Down on the dumps

LA CRESCENTA — The dozens of dump trucks traversing Pennsylvania Avenue as they carry debris gathered from area catch basins at Dunsmore Canyon has caused growing concerns among some residents about noise, increased traffic and smog.

Glendale police have received a few complaints about the long line of dump trucks constantly driving up and down Pennsylvania Avenue so close to Valley View Elementary School, Sgt. Tom Lorenz said.

Due to safety concerns, a motor officer was stationed in the neighborhood about two weeks ago to ensure the operation was running smoothly, he said.

Officers have been monitoring truck speeds, especially because Pennsylvania is on a slope, Lorenz said. And they have also made sure truck drivers completely yield at stop signs.

Since then, officers have stopped and cited a couple of truck drivers, who are working under contract for the county, Lorenz said.

“We are monitoring that,” he said. “We are working together with the truck drivers.”

He acknowledged the inconvenience of the truck traffic, but said the debris basins had to be cleared. Public works crews have been working around the clock to clear mud-clogged catch basins, taking advantage of the clear skies after two weeks of inclement weather.

City officials said Los Angeles County Public Works would continue removing mud and debris on a 24-hour cycle for two more weeks.

While conceding that the hauling was necessary, some residents say the constant dump truck activity has been a nuisance.

John Giblin, who lives on Pennsylvania Avenue, said the army of trucks should have a daytime hauling schedule to limit noise at night while people are sleeping.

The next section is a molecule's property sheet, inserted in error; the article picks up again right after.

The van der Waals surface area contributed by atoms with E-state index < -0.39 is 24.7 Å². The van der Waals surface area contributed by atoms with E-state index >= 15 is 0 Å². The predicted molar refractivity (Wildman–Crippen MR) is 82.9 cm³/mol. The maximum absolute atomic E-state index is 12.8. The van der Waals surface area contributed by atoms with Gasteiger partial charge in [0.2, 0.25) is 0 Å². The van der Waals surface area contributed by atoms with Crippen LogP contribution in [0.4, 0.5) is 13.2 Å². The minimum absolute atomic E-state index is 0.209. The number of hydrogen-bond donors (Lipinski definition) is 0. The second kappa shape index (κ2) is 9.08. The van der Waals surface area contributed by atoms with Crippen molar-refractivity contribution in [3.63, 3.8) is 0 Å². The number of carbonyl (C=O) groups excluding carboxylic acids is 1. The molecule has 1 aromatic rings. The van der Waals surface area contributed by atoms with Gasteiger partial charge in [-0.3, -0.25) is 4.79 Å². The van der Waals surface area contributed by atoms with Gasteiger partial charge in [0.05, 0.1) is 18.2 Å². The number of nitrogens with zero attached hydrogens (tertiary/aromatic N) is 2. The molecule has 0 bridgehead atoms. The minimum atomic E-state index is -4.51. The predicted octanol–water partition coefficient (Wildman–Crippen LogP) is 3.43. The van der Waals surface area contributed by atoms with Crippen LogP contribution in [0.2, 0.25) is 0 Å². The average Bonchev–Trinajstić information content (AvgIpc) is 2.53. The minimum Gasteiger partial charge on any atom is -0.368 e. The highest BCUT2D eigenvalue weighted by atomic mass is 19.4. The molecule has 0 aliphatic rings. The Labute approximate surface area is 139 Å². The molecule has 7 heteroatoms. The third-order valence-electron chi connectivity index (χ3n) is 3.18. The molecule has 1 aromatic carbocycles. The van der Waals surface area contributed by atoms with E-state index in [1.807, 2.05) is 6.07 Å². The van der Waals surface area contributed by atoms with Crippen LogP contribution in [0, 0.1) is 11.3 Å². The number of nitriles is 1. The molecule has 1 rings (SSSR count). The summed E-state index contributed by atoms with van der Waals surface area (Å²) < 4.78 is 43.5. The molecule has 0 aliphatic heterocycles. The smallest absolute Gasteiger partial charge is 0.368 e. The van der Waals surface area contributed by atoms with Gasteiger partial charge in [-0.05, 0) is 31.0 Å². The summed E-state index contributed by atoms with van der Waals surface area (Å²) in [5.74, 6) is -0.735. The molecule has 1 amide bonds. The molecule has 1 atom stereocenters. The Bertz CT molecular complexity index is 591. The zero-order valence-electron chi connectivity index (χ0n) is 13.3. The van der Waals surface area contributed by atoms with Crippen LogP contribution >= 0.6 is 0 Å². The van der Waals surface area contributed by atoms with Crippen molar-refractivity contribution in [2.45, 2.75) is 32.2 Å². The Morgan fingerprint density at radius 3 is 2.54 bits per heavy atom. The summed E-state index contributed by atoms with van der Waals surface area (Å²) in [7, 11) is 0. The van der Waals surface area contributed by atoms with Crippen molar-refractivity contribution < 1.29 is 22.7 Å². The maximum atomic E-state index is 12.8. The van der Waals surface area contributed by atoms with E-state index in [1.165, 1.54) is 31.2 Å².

“This is a residential neighborhood, so I would say that’s probably not the best,” he said.

Roger Smith, who lives on the road, said the smoke and noise have been difficult to deal with.

“If you stand out here long enough, you can smell the exhaust,” he said.

Another concern is potential damage to the pavement as a result of the constant pounding of heavy trucks. Smith said an alternate route should be considered.

“They are going to beat up the street like they do the freeway, he said. “So pretty soon, this street is not going to be able to handle all of it.”

Despite the annoyances, some residents said it was nice to know progress on the catch basins was being made. Mari Mardirosia and her family said they didn’t mind enduring the noise given that debris basins were being cleared out and the risk for disaster was being reduced.

“They are doing their job,” she said. “The noise is there, but they have to do it.”

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